“It has seemed to me fit and proper that they should be solemnly, reverently and gratefully acknowledged as with one heart and voice by the whole American People. I do therefore invite my fellow citizens in every part of the United States, and also those who are at sea and those who are sojourning in foreign lands, to set apart and observe the last Thursday of November next, as a day of Thanksgiving and Praise to our beneficent Father who dwelleth in the Heavens. And I recommend to them that while offering up the ascriptions justly due to Him for such singular deliverances and blessings, they do also, with humble penitence for our national perverseness and disobedience, commend to his tender care all those who have become widows, orphans, mourners or sufferers in the lamentable civil strife in which we are unavoidably engaged, and fervently implore the interposition of the Almighty Hand to heal the wounds of the nation and to restore it as soon as may be consistent with the Divine purposes to the full enjoyment of peace, harmony, tranquility, and union.
Following are the Intentions of our Holy Father Pope Benedict XVI for the month of November, courtesy of the Apostleship of Prayer:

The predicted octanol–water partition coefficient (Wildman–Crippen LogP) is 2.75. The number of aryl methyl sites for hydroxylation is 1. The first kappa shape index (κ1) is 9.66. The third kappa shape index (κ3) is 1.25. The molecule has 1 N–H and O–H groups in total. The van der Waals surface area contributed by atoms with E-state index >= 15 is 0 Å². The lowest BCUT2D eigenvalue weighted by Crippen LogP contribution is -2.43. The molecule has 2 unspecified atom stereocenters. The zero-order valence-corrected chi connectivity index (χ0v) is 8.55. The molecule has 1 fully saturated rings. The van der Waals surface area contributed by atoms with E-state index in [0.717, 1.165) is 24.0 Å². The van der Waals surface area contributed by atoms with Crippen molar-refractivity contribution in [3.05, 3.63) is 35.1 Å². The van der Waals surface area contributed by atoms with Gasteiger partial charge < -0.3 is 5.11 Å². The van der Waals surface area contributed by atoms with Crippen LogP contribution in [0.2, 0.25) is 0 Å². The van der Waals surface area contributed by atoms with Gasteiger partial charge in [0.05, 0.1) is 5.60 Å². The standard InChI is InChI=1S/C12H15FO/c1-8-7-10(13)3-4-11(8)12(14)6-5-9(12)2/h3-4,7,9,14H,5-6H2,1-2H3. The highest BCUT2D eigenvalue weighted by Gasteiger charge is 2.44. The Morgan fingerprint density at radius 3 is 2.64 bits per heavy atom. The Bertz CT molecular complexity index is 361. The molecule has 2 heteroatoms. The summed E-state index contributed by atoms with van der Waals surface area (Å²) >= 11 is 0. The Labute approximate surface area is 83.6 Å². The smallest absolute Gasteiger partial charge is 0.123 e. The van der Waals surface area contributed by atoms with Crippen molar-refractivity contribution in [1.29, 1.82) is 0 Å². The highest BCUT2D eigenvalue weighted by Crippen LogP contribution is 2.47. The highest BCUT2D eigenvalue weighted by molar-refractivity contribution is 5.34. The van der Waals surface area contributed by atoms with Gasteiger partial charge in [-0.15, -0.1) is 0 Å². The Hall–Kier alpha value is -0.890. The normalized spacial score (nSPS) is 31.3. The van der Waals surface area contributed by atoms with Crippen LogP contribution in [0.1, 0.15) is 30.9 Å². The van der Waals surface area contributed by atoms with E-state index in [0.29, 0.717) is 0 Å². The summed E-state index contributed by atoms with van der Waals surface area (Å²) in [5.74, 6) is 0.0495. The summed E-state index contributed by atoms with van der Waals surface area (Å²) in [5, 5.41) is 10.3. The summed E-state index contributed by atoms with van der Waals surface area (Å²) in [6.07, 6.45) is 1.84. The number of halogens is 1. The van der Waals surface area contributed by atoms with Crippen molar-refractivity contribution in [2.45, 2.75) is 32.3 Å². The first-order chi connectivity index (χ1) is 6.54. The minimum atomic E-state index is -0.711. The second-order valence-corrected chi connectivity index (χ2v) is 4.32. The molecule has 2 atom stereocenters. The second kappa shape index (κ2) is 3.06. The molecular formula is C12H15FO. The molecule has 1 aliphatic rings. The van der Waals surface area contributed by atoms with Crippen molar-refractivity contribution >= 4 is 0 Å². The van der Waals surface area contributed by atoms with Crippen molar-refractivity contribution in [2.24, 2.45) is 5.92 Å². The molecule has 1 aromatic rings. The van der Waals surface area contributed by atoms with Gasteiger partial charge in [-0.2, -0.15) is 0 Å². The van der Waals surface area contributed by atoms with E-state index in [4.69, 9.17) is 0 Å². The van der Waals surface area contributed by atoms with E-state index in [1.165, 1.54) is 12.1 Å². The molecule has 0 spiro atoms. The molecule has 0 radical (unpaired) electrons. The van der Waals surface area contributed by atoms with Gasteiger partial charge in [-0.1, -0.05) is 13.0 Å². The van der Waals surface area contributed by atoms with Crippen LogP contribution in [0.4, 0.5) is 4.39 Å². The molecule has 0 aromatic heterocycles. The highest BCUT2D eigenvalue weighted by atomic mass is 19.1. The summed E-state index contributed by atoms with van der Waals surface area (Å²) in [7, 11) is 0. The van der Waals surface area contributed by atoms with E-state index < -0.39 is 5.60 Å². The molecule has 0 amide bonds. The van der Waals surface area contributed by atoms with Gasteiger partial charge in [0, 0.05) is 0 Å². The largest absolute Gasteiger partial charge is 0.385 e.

- Ministers of the Gospel. That bishops, priests, and all ministers of the Gospel may bear the courageous witness of fidelity to the crucified and risen Lord.
- Pilgrim Church. That the pilgrim Church on earth may shine as a light to the nations.
The month of November is dedicated to the Holy Souls in Purgatory. The Church commemorates all her faithful children who have departed from this life, but have not yet attained the joys of heaven. The Church has always taught us to pray for those who have gone before us into eternity. Even in the Old Testament prayers and alms were offered for the souls of the dead, as it was considered the “holy and pious” thing to do (2 Mac. 12:45) We know that a defiled soul cannot enter into heaven.
November is a rich month liturgically. It marks the end of ordinary time and the beginning of Advent. It begins today with the solemnity of All Saints followed by All Souls’ Day. The remainder of the month contains the feast days of many popular saints as well as the great feast of Christ the King. The Church in the United States also sees the secular holiday of Thanksgiving as a time for all of us to thank God for the rich blessings he has bestowed upon us.
In addition to my post earlier this week on ghosts, I would like to recommend the following resources on Halloween, All Saints’ Day, and All Souls’ Day:
- Tract on the Communion of Saints that was published in my book Faith Facts.
- Another Faith Fact published by Catholics United for the Faith on the origins of Halloween.
- Pat Madrid’s outstanding article “Any Friend of God is a Friend of Mine.”
- Fr. William Saunders’ article at the Catholic Education Resource Center entitled, “All Saints and All Souls.”
- Dr. Peter Kreeft’s article on angels, with links to other resources.